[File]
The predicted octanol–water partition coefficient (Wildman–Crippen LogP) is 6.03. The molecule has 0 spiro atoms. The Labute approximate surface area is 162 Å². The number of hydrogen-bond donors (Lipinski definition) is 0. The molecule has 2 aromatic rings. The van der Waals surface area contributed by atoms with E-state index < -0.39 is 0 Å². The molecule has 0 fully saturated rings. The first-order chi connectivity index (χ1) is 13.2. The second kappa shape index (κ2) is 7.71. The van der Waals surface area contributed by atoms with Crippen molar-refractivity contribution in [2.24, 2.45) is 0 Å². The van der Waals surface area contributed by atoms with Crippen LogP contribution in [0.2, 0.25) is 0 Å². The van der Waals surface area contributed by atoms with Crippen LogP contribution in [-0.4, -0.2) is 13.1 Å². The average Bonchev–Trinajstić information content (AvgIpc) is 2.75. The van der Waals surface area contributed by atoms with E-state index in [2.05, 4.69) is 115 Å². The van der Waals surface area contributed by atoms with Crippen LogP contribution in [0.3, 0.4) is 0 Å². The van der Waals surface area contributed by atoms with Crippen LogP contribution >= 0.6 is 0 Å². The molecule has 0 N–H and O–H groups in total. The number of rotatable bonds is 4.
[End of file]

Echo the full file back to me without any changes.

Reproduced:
The predicted octanol–water partition coefficient (Wildman–Crippen LogP) is 6.03. The molecule has 0 spiro atoms. The Labute approximate surface area is 162 Å². The number of hydrogen-bond donors (Lipinski definition) is 0. The molecule has 2 aromatic rings. The van der Waals surface area contributed by atoms with E-state index < -0.39 is 0 Å². The molecule has 0 fully saturated rings. The first-order chi connectivity index (χ1) is 13.2. The second kappa shape index (κ2) is 7.71. The van der Waals surface area contributed by atoms with Crippen molar-refractivity contribution in [2.24, 2.45) is 0 Å². The van der Waals surface area contributed by atoms with Crippen LogP contribution in [0.2, 0.25) is 0 Å². The van der Waals surface area contributed by atoms with Crippen LogP contribution in [-0.4, -0.2) is 13.1 Å². The average Bonchev–Trinajstić information content (AvgIpc) is 2.75. The van der Waals surface area contributed by atoms with E-state index in [2.05, 4.69) is 115 Å². The van der Waals surface area contributed by atoms with Crippen LogP contribution in [0.3, 0.4) is 0 Å². The van der Waals surface area contributed by atoms with Crippen LogP contribution >= 0.6 is 0 Å². The molecule has 0 N–H and O–H groups in total. The number of rotatable bonds is 4.